6) The best speed varies between vehicles. Typically it's 35-45mph (56-72 km/h). Another good rule is to have low RPM's in the highest gear.

7) Other drivers will not appreciate what you're doing and you'll have to waste some gas and money to not piss them off too much. Keep in mind that hard accelerating/braking is the best substitute some people have for feeling alive. Bill comments:

The sensation of acceleration eases the anxiety of not being at the destination. We can sense acceleration, but not coasting, so a strong conscious effort is required to overcome the anxiety of just allowing the car to coast.

8) Keep the windows rolled up at high speeds to reduce air resistance. Research has shown that windows open and air conditioner off is more efficient under 50mph, and windows closed and air conditioner on is more efficient above 50, but it's best if you can do neither.

9) If you have an automatic transmission, shift into neutral while waiting at lights. The longer the light is, the more likely you'll save gas by shutting the engine off and restarting it. It depends on how much gas your particular car burns while idling or starting.

10) There is some debate about what gears you should use if you have a manual transmission. I'm going to go with Bill, who says that multi-speed bicyclists would have an intuitive sense of the most efficient gear.

11) Keep your car in good repair and your tires firm.

12) Driving for fuel economy requires at least as much mental focus as driving for speed. Some of these tips are dangerous if you're not paying close attention. When I have another person in the car, or anything to take my attention off driving, I mostly ignore fuel economy and just go with the traffic.

13) Everyone knows you get better mileage on the highway than in the city. Conveniently, most stuff in the city can be done by bus or bike. If you can arrange your life so you only use your car for highway driving, you'll save a lot of fuel, and probably also reduce stress and be in better shape.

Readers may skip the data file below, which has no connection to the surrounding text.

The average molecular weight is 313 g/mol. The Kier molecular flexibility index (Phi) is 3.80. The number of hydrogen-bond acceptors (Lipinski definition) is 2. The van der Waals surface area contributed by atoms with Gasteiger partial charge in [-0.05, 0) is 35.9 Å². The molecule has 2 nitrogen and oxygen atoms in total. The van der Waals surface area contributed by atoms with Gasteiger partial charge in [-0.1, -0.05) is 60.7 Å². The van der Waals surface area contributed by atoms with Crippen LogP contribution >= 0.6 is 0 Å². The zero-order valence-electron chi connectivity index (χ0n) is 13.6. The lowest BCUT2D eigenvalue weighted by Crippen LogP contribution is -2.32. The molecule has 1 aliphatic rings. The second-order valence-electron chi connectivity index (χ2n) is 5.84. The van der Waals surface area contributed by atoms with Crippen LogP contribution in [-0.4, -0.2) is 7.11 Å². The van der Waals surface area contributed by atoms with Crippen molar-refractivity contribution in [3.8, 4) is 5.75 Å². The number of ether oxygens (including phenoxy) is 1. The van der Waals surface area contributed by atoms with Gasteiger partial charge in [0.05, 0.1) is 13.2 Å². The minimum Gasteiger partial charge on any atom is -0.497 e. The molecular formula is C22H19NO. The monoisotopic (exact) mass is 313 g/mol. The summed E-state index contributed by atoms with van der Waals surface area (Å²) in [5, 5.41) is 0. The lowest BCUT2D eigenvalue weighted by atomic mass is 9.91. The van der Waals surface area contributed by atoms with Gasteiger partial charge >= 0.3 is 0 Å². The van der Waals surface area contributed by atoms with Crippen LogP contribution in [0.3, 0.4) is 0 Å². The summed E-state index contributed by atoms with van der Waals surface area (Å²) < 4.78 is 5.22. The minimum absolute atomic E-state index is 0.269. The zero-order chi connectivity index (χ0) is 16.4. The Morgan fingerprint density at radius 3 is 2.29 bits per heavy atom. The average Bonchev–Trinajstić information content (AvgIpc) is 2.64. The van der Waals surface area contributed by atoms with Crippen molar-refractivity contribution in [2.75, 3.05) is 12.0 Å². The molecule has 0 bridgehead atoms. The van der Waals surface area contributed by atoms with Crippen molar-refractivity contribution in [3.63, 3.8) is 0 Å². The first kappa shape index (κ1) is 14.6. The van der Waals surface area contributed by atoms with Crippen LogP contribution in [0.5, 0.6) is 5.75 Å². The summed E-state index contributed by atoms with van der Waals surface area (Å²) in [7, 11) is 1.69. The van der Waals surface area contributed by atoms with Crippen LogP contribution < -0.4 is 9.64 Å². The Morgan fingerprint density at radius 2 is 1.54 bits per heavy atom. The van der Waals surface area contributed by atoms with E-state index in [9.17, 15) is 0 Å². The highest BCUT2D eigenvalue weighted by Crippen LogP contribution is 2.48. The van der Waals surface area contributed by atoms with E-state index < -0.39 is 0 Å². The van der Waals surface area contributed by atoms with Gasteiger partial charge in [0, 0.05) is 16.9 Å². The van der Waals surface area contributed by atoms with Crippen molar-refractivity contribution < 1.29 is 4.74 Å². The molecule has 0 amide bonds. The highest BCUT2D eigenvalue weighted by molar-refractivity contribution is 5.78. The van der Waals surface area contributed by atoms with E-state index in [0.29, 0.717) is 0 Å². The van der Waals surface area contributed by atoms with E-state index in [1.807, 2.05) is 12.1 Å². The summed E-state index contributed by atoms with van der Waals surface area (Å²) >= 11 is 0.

September 8. Evacuation. Elaine writes:

In the DC Metro area I live with the fact that there may be a mass evacuation. My question is this... in an emergency where one would need to leave, what would you take with you?

First, do not depend on your car! In certain emergencies, like a hurricane, you might have enough advance warning to get out in a car, so if you have a car, sure, make a car plan, take a lot of stuff and go a long ways. But in a sudden emergency, where everyone has only a few hours to get out of the city, cars will be going roughly the speed of people on foot, and much slower than bicycles.

I would get a road bike or a "comfort" bike, not a mountain bike, because you want smooth narrow tires for efficiency on pavement (unless you're riding through snow, and then you need bumpy tires). Also they should be tough -- I've been using Specialized Armadillo tires for several years and never had a leak. The bike doesn't have to be expensive, but it does have to be in good repair and well-lubed. You need a back rack with bags, and probably a front rack.

Then you have to know where you're going. Do you have friends or family you can stay with? A cabin? How far? Will you be able to return to the city in a few days? How far do you have to go before you can do stealth camping? Remember, the authorities are your enemies. The "evacuee facilities," or whatever they call them, are not there to help people, but to concentrate the lower classes in one place where they can be easily "managed." This probably doesn't involve extermination but you never know! Also keep in mind that suburban police might be using deadly force to keep out the urban hordes (you).

Now, if you know where you're going and how you're getting there, you just have to bring enough food, water, and shelter to stay healthy on the way. You can't realistically haul more than a day of water, so you have to either know places to get clean water, or bring something to clean it. (I do not want to go into that subject!) For food, you want maximum calories, fat, and protein per pound. I'd take nuts, dried fruits, dense bread, sprouted crackers, chocolate, and maybe some clarified butter or coconut oil. A cooking kit is nice if you have room. The Sierra stove uses a fan to enable cooking with sticks and bark. On my last bike trip I brought a homemade soda can alcohol stove and some dried soup. For shelter, you need a good sleeping bag, but you probably won't have room for a tent. I've used a small tarp with mini-bungees. Some people use a weatherproof hammock or a bivy sack.

Other stuff: Most important, a map! Or many maps. For my bike trips, I bought a DeLorme state atlas and cut out the pages I planned to use, and I also brought county and city bike maps. Also, you'll want a compass, a knife (I have an Opinel and a Helle), fire-starting sticks, several lighters, a pocket radio, some compact binoculars, and maybe a taser. People who like guns will already know which one to bring. If you're going to be in the woods for a while, bring a really good small axe, like a Gransfors Bruks mini hatchet.

Finally, it's good to take a practice run. It might not be obvious how to get out of your city without a car, or where to sleep. Maybe go out on Saturday morning, see how far you can get, camp, and come back.